WEST PALM BEACH, Fla. — On Saturday, the Houston Astros played their first baseball game since the world found out, and then had confirmed by a Major League Baseball investigation, that they cheated in 2017. The spring training stadium that they share with the reigning champion Washington Nationals was dominated by Nats fans, who booed every opportunity they had (which wasn’t many — in a rain-shortened game, the Astros started only players who debuted in 2018, or later, or not at all yet).
But among the triumphant red T-shirts and at least one custom polo that said “CHAMPS VS CHEATS,” there were also Astros fans — people who love baseball enough to be at a spring training game over 1,000 miles from Minute Maid Park; people who have nothing to do with the now infamous trash-can banging scheme. When the Astros betrayed the baseball world, they betrayed these people too. Or maybe most of all. Or maybe they don’t feel that way.
Fan stories come with a built-in caveat. Every archetype could be contradicted or undermined by a dozen other examples. There’s nothing to be concluded about Astros fans en masse. Beyond that, the concourse of a spring training facility is a self-selecting group. The people here in West Palm aren’t the ones who decided this offseason to abandon the Astros. Even so, I wanted to know how they felt about their team’s indiscretions and the subsequent scandal.
For what it’s worth, all of the Astros fans I approached were willing to talk — about the cheating and how it made them feel. I’ll let them explain.
How did you feel when the story first broke, more defensive or more disappointed?
Matt Wuenschel: I was probably a little bit defensive at first. I wanted to hear all the information, wait for it all to come out, ‘cause I wasn’t exactly sure what happened.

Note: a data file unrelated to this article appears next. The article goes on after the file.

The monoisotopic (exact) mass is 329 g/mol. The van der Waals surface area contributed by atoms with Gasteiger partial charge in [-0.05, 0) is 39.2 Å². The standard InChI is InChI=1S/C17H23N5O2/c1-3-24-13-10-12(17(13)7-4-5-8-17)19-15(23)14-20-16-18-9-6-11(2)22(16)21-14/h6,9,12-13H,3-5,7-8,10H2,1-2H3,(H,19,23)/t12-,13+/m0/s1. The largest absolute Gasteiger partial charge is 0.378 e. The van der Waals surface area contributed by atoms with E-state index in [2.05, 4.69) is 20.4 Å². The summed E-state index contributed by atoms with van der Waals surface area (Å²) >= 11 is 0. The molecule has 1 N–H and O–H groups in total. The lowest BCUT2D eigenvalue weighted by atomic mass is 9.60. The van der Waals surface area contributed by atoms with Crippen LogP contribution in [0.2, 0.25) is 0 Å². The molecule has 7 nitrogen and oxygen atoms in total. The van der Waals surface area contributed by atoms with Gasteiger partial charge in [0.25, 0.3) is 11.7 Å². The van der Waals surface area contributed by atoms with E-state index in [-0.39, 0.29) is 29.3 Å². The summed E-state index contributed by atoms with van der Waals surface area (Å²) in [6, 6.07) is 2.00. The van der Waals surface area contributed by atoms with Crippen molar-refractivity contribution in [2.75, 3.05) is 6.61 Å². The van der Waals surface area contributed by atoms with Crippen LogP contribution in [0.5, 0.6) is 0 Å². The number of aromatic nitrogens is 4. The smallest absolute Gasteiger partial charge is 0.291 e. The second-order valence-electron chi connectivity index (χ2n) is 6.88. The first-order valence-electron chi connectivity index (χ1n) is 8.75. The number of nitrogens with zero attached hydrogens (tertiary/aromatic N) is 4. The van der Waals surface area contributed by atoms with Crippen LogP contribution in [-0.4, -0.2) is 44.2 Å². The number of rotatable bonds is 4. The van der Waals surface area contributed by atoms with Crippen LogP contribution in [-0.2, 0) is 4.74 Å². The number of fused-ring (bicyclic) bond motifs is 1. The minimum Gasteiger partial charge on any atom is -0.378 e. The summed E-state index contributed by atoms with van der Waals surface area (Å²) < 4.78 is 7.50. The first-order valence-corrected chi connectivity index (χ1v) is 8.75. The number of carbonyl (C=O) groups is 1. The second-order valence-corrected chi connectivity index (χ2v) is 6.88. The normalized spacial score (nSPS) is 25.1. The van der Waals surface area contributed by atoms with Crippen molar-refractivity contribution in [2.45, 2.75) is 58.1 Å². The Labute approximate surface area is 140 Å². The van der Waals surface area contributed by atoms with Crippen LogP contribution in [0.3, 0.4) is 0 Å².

Chris Walton: So at first I was disappointed. [...] So the first story came out, in my head all I’m hoping for is that they have no evidence and nothing is gonna come up and this will just blow over.
Jimmy Perez: A little bit of both. I was disappointed that they went and did that but I mean it’s still my team and I still support them. It’s like your kids, you know, even if they mess up, you’re still gonna love them and you’re still gonna support them and hope they learn from their mistakes.
Amanda Vair: Defensive in the fact that it’s not a secret that sign stealing has been around for a very long time. Now does that make it right? Absolutely not. I was disappointed a little in a way that it’s really not cool. But tell me one team that has not sign stolen and I’ll call you a liar.
Billy Wleczyk: I’d say a mixture of both. I mean, I don’t think they needed to do it to win the championship. So from that perspective, disappointed. But also defensive ’cause I know how good these guys are, they can win without doing anything wrong.
Jared McMillan, wearing a shirt that says “Forever Champs”: Disappointed. Definitely disappointed. I’m a big baseball fan, I spend a lot of money going to games and memorabilia, so yeah. We were at the 2017 World Series, we were at Game 2 and Game 5, after all that magic happened, to see what’s happening, yeah it’s disheartening. Those memories are never going to change, [but] yeah it makes it not as sweet. From a fan’s perspective, it hurt.
Matt Cluthe: Disappointed.
Brian Eads: At the very first, until the commissioner's report came out, I was defensive ...
How did your feelings change as the offseason progressed or as spring training has gotten under way?